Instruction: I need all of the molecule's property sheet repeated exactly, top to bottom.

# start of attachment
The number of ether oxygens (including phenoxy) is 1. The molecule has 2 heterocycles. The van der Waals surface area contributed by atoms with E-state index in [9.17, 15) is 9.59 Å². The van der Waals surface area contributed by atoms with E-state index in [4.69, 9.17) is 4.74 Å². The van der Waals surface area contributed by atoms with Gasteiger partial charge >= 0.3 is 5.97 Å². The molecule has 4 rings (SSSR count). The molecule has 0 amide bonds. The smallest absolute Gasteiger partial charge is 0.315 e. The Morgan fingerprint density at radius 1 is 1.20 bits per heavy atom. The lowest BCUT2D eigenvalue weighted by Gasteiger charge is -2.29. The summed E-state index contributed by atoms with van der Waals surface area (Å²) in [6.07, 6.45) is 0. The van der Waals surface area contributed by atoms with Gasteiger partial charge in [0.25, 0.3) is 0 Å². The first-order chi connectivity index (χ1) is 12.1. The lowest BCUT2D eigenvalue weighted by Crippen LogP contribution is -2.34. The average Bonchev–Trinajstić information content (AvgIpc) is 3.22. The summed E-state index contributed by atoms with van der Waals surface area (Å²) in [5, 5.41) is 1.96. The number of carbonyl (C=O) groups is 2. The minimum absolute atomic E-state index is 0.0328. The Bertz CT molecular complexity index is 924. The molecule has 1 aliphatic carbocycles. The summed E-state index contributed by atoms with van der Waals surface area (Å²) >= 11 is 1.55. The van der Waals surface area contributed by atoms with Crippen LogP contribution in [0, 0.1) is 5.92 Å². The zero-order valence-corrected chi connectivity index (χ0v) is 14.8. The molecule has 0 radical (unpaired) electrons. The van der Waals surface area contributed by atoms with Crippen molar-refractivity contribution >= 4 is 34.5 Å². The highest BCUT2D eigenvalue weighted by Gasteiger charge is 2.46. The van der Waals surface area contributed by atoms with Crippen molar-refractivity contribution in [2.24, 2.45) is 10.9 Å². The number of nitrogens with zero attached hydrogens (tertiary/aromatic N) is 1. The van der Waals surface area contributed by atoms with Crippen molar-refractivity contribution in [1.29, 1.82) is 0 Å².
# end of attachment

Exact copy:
The number of ether oxygens (including phenoxy) is 1. The molecule has 2 heterocycles. The van der Waals surface area contributed by atoms with E-state index in [9.17, 15) is 9.59 Å². The van der Waals surface area contributed by atoms with E-state index in [4.69, 9.17) is 4.74 Å². The van der Waals surface area contributed by atoms with Gasteiger partial charge >= 0.3 is 5.97 Å². The molecule has 4 rings (SSSR count). The molecule has 0 amide bonds. The smallest absolute Gasteiger partial charge is 0.315 e. The Morgan fingerprint density at radius 1 is 1.20 bits per heavy atom. The lowest BCUT2D eigenvalue weighted by Gasteiger charge is -2.29. The summed E-state index contributed by atoms with van der Waals surface area (Å²) in [6.07, 6.45) is 0. The van der Waals surface area contributed by atoms with Gasteiger partial charge in [0.25, 0.3) is 0 Å². The first-order chi connectivity index (χ1) is 12.1. The lowest BCUT2D eigenvalue weighted by Crippen LogP contribution is -2.34. The average Bonchev–Trinajstić information content (AvgIpc) is 3.22. The summed E-state index contributed by atoms with van der Waals surface area (Å²) in [5, 5.41) is 1.96. The number of carbonyl (C=O) groups is 2. The minimum absolute atomic E-state index is 0.0328. The Bertz CT molecular complexity index is 924. The molecule has 1 aliphatic carbocycles. The summed E-state index contributed by atoms with van der Waals surface area (Å²) >= 11 is 1.55. The van der Waals surface area contributed by atoms with Crippen LogP contribution in [0, 0.1) is 5.92 Å². The zero-order valence-corrected chi connectivity index (χ0v) is 14.8. The molecule has 0 radical (unpaired) electrons. The van der Waals surface area contributed by atoms with Crippen molar-refractivity contribution >= 4 is 34.5 Å². The highest BCUT2D eigenvalue weighted by Gasteiger charge is 2.46. The van der Waals surface area contributed by atoms with Crippen molar-refractivity contribution in [2.24, 2.45) is 10.9 Å². The number of nitrogens with zero attached hydrogens (tertiary/aromatic N) is 1. The van der Waals surface area contributed by atoms with Crippen molar-refractivity contribution in [1.29, 1.82) is 0 Å².